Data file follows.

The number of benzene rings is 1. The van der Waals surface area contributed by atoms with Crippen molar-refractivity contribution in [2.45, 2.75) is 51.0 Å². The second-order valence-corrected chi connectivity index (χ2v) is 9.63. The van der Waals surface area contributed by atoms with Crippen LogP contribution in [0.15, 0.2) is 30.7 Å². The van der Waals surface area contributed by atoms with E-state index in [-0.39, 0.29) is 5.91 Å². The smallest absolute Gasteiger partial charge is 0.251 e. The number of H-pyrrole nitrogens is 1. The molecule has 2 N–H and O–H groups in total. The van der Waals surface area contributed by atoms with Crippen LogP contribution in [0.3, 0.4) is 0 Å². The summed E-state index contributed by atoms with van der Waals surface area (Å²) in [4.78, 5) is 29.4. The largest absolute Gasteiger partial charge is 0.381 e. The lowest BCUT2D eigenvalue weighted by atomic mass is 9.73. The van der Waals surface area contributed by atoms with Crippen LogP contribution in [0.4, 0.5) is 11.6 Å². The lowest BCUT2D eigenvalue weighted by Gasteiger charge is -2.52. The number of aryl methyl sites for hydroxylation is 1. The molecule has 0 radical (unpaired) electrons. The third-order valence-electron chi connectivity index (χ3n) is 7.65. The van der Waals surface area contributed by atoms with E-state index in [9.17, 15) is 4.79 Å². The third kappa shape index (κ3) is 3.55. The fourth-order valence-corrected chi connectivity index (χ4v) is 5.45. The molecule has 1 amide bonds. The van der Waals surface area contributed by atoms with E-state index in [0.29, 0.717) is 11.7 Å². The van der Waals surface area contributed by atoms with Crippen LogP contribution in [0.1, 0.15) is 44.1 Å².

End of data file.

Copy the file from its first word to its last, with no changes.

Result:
The number of benzene rings is 1. The van der Waals surface area contributed by atoms with Crippen molar-refractivity contribution in [2.45, 2.75) is 51.0 Å². The second-order valence-corrected chi connectivity index (χ2v) is 9.63. The van der Waals surface area contributed by atoms with Crippen LogP contribution in [0.15, 0.2) is 30.7 Å². The van der Waals surface area contributed by atoms with E-state index in [-0.39, 0.29) is 5.91 Å². The smallest absolute Gasteiger partial charge is 0.251 e. The number of H-pyrrole nitrogens is 1. The molecule has 2 N–H and O–H groups in total. The van der Waals surface area contributed by atoms with Crippen LogP contribution in [0.3, 0.4) is 0 Å². The summed E-state index contributed by atoms with van der Waals surface area (Å²) in [4.78, 5) is 29.4. The largest absolute Gasteiger partial charge is 0.381 e. The lowest BCUT2D eigenvalue weighted by atomic mass is 9.73. The van der Waals surface area contributed by atoms with Crippen LogP contribution in [0.4, 0.5) is 11.6 Å². The lowest BCUT2D eigenvalue weighted by Gasteiger charge is -2.52. The number of aryl methyl sites for hydroxylation is 1. The molecule has 0 radical (unpaired) electrons. The third-order valence-electron chi connectivity index (χ3n) is 7.65. The van der Waals surface area contributed by atoms with E-state index in [9.17, 15) is 4.79 Å². The third kappa shape index (κ3) is 3.55. The fourth-order valence-corrected chi connectivity index (χ4v) is 5.45. The molecule has 1 amide bonds. The van der Waals surface area contributed by atoms with E-state index in [0.29, 0.717) is 11.7 Å². The van der Waals surface area contributed by atoms with Crippen LogP contribution in [0.1, 0.15) is 44.1 Å².